Third, understanding worldviews is an invaluable tool in sharing the gospel, specifically, in answering objections.  Though people deny belief in the Bible and belief in God, everyone presupposes the existence of absolute truth everyday.  It is impossible to live otherwise.  The ability to discern a person’s worldview enables the evangelist to know how to bring Scripture to bear on that specific person’s life and beliefs.
Fourth, understanding worldviews will reveal the greatest influences in our personal lives.  As we learn the characteristics of the various worldviews, it may become clear to us that we have been more influenced by our secular culture than by God’s Word. This provides a great diagnostic tool to correct our thinking and help us in our sanctification.
A great book on this subject is James W. Sire’s The Universe Next Door: A Basic Worldview Catalog.  It is a thorough and easy to understand primer on the subject, demonstrating the superiority of the Christian worldview as well as the incoherence of all other major worldviews.  It would be a great supplement to our study.
I look forward to next Wednesday evening. Our time together will run concurrently with the AWANA activities – 6:30-8:00.  I hope to see you there.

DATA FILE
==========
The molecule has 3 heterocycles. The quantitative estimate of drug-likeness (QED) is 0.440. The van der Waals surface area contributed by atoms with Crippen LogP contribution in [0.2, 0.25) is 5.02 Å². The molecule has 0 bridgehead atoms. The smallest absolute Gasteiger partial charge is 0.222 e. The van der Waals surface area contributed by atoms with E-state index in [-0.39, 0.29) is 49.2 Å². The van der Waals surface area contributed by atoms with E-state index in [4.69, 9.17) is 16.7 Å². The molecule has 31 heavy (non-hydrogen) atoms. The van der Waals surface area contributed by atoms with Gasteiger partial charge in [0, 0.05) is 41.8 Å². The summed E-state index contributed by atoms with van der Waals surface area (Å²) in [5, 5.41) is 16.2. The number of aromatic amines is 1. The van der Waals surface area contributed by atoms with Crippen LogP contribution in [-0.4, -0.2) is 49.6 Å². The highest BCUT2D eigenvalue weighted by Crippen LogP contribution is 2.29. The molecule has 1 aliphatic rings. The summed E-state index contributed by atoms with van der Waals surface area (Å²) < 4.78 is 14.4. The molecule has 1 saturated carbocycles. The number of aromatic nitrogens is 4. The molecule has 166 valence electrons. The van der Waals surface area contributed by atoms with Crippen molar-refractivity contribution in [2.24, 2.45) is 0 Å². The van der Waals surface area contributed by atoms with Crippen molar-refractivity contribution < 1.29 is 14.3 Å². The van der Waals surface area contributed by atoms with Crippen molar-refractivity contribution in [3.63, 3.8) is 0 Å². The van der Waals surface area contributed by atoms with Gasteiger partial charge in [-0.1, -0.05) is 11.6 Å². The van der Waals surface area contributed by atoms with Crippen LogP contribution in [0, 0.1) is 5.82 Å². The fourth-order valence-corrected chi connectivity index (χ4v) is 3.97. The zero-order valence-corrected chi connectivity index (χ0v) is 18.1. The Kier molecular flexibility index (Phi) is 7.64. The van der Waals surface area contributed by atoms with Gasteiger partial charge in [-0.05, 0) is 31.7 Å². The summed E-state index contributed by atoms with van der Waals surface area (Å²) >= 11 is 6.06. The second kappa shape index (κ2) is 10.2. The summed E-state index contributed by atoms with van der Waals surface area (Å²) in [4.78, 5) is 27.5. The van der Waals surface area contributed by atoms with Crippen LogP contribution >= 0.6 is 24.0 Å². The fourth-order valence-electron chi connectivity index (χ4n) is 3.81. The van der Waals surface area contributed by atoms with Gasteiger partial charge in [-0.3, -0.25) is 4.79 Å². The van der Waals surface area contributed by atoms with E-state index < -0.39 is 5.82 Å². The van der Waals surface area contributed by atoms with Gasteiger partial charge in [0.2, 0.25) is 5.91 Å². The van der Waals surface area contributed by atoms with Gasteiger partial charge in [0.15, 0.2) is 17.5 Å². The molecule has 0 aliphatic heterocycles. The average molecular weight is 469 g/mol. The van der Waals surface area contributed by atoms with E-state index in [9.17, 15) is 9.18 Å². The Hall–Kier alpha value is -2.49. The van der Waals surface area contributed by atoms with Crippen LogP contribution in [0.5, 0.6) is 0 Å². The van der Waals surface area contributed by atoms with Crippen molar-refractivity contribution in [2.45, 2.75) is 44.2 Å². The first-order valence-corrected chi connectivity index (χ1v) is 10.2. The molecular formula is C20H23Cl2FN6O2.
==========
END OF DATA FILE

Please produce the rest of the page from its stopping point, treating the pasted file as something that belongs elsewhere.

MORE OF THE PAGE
Posted by Greg Birdwell

Thursday, September 22, 2011

Psalm 112 - Happy is the Fearful

  1 Praise the LORD! Blessed is the man who fears the LORD, who greatly delights in his commandments!
 2 His offspring will be mighty in the land; the generation of the upright will be blessed.
 3 Wealth and riches are in his house, and his righteousness endures forever.
 4 Light dawns in the darkness for the upright; he is gracious, merciful, and righteous.
 5 It is well with the man who deals generously and lends; who conducts his affairs with justice.
 6 For the righteous will never be moved; he will be remembered forever.
 7 He is not afraid of bad news; his heart is firm, trusting in the LORD.
 8 His heart is steady; he will not be afraid, until he looks in triumph on his adversaries.
 9 He has distributed freely; he has given to the poor; his righteousness endures forever; his horn is exalted in honor.
 10 The wicked man sees it and is angry; he gnashes his teeth and melts away; the desire of the wicked will perish!

Happy is the man who fears the LORD… That’s what v1 is telling us.  “Blessed” here is the Hebrew equivalent of the Greek word we find repeatedly in the first verses of Matthew 5, the Beatitudes (which we will begin studying in our Matthew sermon series in a couple of weeks.)  Happy is the man who fears the LORD.  That is why the psalm starts with the exclamation “Praise the LORD!”  The psalmist is celebrating the life that is his by virtue of the fact that he fears the Lord.
But that sounds counterintuitive, doesn’t it?  How can a person be happy and fearful at the same time?  Occasionally, one of my kids will come into our bedroom in the middle of the night to tell us that he or she is afraid.  The reason for the fear may not always be the same, but there is one detail that never varies: the fear is never accompanied by happiness.